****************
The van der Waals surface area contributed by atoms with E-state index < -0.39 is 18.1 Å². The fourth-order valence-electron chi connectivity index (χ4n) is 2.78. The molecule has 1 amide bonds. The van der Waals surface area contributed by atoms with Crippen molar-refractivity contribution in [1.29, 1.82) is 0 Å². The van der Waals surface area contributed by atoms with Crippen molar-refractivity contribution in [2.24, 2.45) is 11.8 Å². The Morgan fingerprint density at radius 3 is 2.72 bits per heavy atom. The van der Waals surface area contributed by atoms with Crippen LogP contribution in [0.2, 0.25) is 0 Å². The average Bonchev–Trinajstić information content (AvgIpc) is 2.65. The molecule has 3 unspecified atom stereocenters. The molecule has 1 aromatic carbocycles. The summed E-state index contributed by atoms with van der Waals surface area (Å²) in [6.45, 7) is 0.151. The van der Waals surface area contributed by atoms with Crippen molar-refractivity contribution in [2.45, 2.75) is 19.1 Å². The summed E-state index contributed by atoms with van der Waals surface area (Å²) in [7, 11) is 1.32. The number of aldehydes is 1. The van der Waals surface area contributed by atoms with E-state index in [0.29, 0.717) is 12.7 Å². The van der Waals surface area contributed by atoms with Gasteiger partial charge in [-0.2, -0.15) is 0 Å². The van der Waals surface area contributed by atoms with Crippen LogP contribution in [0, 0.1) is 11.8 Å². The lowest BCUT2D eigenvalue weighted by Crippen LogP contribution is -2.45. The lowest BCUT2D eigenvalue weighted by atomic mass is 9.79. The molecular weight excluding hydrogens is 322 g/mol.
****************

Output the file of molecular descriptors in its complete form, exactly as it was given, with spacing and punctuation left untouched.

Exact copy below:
The van der Waals surface area contributed by atoms with E-state index < -0.39 is 18.1 Å². The fourth-order valence-electron chi connectivity index (χ4n) is 2.78. The molecule has 1 amide bonds. The van der Waals surface area contributed by atoms with Crippen molar-refractivity contribution in [1.29, 1.82) is 0 Å². The van der Waals surface area contributed by atoms with Crippen molar-refractivity contribution in [2.24, 2.45) is 11.8 Å². The Morgan fingerprint density at radius 3 is 2.72 bits per heavy atom. The van der Waals surface area contributed by atoms with Crippen LogP contribution in [0.2, 0.25) is 0 Å². The average Bonchev–Trinajstić information content (AvgIpc) is 2.65. The molecule has 3 unspecified atom stereocenters. The molecule has 1 aromatic carbocycles. The summed E-state index contributed by atoms with van der Waals surface area (Å²) in [6.45, 7) is 0.151. The van der Waals surface area contributed by atoms with Crippen molar-refractivity contribution in [2.45, 2.75) is 19.1 Å². The summed E-state index contributed by atoms with van der Waals surface area (Å²) in [7, 11) is 1.32. The number of aldehydes is 1. The van der Waals surface area contributed by atoms with E-state index in [0.29, 0.717) is 12.7 Å². The van der Waals surface area contributed by atoms with Gasteiger partial charge in [-0.2, -0.15) is 0 Å². The van der Waals surface area contributed by atoms with Crippen LogP contribution in [0, 0.1) is 11.8 Å². The lowest BCUT2D eigenvalue weighted by Crippen LogP contribution is -2.45. The lowest BCUT2D eigenvalue weighted by atomic mass is 9.79. The molecular weight excluding hydrogens is 322 g/mol.